An audience member holds a "Muslims for Hillary Clinton" sign during a "Family Town Hall" campaign stop with Democratic presidential nominee Hillary Clinton, her daughter Chelsea and actress Elizabeth Banks in Haverford, Pennsylvania, Oct. 4, 2016. Reuters/Brian Snyder

Muslims are expected to get out and vote in large numbers on Election Day — and they're largely voting for Democratic nominee Hillary Clinton, according to a poll released Thursday from the Council on American-Islamic Relations. It's perhaps an unsurprising revelation, since the other major-party nominee, Republican Donald Trump, called for a ban on Muslim immigration into the United States during the GOP primaries.

The CAIR survey found that 86 percent of registered Muslim-Americans voters intended to vote in November. For perspective: it's estimated just 53.6 percent of the voting-age population and 84.3 percent of all registered voters turned out for the 2012 presidential election.

Ahead of November, 72 percent of Muslim voters said they intended to vote for Clinton, compared to just 4 percent for Trump, 3 percent for the Green Party's Jill Stein and 2 percent for Libertarian Gary Johnson. About 12 percent were undecided.

The poll also found that 62 percent of respondents felt the Republican Party was "unfriendly toward Muslims," up 11 percentage points from 2012. Two percent of respondents felt the Democratic Party was unfriendly toward Muslims, down four percentage points from 2012. Eight-five percent of Muslim voters felt Islamophobia had increased in the past year, and 91 percent felt the Trump's proposed temporary ban was the wrong decision.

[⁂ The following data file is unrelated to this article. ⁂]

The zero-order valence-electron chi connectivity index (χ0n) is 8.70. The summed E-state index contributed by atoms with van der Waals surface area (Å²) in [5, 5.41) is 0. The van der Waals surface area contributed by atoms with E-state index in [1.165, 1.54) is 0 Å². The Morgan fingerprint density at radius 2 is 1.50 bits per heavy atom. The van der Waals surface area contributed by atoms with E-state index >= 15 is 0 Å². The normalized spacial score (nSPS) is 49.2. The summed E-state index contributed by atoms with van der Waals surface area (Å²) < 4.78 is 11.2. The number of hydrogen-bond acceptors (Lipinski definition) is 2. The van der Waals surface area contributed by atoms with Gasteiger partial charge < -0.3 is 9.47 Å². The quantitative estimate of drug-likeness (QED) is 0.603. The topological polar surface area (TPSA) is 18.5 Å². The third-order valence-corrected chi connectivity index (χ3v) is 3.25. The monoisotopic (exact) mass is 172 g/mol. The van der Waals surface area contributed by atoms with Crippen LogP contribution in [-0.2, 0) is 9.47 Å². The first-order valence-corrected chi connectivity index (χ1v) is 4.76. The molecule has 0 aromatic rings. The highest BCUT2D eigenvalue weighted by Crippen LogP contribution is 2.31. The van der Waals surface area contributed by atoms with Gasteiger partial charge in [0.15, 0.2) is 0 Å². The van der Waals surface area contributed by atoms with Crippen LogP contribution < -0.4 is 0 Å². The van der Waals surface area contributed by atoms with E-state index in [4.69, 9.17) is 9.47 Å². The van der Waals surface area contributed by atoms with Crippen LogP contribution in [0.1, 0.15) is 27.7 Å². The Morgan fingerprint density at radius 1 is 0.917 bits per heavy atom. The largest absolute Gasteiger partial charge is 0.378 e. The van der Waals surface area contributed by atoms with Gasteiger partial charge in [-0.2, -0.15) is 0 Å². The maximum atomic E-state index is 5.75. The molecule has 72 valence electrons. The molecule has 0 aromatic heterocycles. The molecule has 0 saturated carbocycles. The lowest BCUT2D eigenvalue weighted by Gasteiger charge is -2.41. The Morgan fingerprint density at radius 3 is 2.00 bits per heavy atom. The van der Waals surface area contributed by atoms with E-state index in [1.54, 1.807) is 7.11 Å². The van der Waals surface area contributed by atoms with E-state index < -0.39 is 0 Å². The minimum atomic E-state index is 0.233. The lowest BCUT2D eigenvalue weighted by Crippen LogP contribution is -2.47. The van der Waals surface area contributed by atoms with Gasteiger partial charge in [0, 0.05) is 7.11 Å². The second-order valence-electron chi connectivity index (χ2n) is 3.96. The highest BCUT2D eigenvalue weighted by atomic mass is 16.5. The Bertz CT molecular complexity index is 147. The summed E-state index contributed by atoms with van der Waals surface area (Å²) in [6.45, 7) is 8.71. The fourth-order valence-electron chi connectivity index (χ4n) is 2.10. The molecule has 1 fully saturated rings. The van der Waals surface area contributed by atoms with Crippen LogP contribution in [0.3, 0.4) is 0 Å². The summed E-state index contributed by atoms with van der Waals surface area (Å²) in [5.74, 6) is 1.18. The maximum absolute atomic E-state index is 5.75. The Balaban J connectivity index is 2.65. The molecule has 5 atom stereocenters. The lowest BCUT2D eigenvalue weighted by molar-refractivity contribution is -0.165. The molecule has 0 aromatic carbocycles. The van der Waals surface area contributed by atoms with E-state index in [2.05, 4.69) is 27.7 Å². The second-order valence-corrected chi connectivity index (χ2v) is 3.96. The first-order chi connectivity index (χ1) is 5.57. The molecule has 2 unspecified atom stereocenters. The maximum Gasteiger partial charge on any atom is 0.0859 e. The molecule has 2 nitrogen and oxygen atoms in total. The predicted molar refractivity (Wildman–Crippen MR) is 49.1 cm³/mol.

"Our survey results indicate that presidential candidates still have time to appeal to American Muslim voters by addressing issues such as the erosion of civil rights and growing Islamophobia," said Robert McCaw, CAIR's government affairs director.

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The poll spoke with 800 Muslim voters via telephone after the first presidential debate, from Sept. 27 through Oct. 5. It has a margin of error of plus or minus 3.5 percentage points.

Muslims are estimated to now make up about 1 percent of the U.S.'s population and have large populations in swing states like Ohio and Virginia. The Washington Post wrote in September that Muslim-Americans could be an important voting bloc to swing the election. Muslim groups are responding to a "caustic campaign by raising money and mobilizing," read a headline on FiveThirtyEight. Most recently, the newly created American Muslim Women PAC endorsed Clinton this week.

"After hearing Donald Trump demonize Muslims, and imply things about our women and culture, I realized we need to take more ownership of the political conversation happening in this country," Mirriam Seddiq, an attorney and creator of the American Muslim Women PAC, said in a statement.